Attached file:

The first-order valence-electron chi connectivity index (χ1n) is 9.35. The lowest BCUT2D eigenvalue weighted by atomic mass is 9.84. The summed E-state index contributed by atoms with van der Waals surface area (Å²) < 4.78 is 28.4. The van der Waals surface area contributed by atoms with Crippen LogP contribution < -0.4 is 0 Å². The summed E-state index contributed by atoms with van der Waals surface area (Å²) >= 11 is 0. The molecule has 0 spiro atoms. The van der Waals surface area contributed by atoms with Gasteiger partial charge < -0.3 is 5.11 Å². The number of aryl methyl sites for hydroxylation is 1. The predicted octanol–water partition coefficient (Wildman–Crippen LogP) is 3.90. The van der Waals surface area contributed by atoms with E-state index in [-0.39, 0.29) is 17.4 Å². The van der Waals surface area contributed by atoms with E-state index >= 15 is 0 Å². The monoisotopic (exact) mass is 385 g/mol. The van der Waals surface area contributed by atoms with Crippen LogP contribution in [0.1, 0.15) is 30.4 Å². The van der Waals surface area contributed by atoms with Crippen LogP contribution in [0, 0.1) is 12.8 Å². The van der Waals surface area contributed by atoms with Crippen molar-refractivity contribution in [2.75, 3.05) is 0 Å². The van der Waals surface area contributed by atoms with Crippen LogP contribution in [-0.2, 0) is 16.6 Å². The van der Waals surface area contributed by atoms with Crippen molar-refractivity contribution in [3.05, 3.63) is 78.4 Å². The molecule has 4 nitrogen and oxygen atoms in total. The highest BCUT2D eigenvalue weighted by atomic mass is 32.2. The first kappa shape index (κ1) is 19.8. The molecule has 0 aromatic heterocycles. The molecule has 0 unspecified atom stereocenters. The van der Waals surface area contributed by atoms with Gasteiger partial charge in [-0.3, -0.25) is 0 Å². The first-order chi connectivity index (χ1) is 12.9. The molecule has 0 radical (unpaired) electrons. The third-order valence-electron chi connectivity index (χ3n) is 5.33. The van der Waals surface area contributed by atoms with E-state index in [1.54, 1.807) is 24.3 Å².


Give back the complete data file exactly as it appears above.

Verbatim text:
The first-order valence-electron chi connectivity index (χ1n) is 9.35. The lowest BCUT2D eigenvalue weighted by atomic mass is 9.84. The summed E-state index contributed by atoms with van der Waals surface area (Å²) < 4.78 is 28.4. The van der Waals surface area contributed by atoms with Crippen LogP contribution < -0.4 is 0 Å². The summed E-state index contributed by atoms with van der Waals surface area (Å²) >= 11 is 0. The molecule has 0 spiro atoms. The van der Waals surface area contributed by atoms with Gasteiger partial charge < -0.3 is 5.11 Å². The number of aryl methyl sites for hydroxylation is 1. The predicted octanol–water partition coefficient (Wildman–Crippen LogP) is 3.90. The van der Waals surface area contributed by atoms with E-state index in [-0.39, 0.29) is 17.4 Å². The van der Waals surface area contributed by atoms with E-state index >= 15 is 0 Å². The monoisotopic (exact) mass is 385 g/mol. The van der Waals surface area contributed by atoms with Crippen LogP contribution in [0.1, 0.15) is 30.4 Å². The van der Waals surface area contributed by atoms with Crippen LogP contribution in [0, 0.1) is 12.8 Å². The van der Waals surface area contributed by atoms with Crippen molar-refractivity contribution in [2.75, 3.05) is 0 Å². The van der Waals surface area contributed by atoms with Crippen LogP contribution in [-0.2, 0) is 16.6 Å². The van der Waals surface area contributed by atoms with Crippen molar-refractivity contribution in [3.05, 3.63) is 78.4 Å². The molecule has 4 nitrogen and oxygen atoms in total. The highest BCUT2D eigenvalue weighted by atomic mass is 32.2. The first kappa shape index (κ1) is 19.8. The molecule has 0 aromatic heterocycles. The molecule has 0 unspecified atom stereocenters. The van der Waals surface area contributed by atoms with Gasteiger partial charge in [-0.3, -0.25) is 0 Å². The first-order chi connectivity index (χ1) is 12.9. The molecule has 0 radical (unpaired) electrons. The third-order valence-electron chi connectivity index (χ3n) is 5.33. The van der Waals surface area contributed by atoms with E-state index in [1.54, 1.807) is 24.3 Å².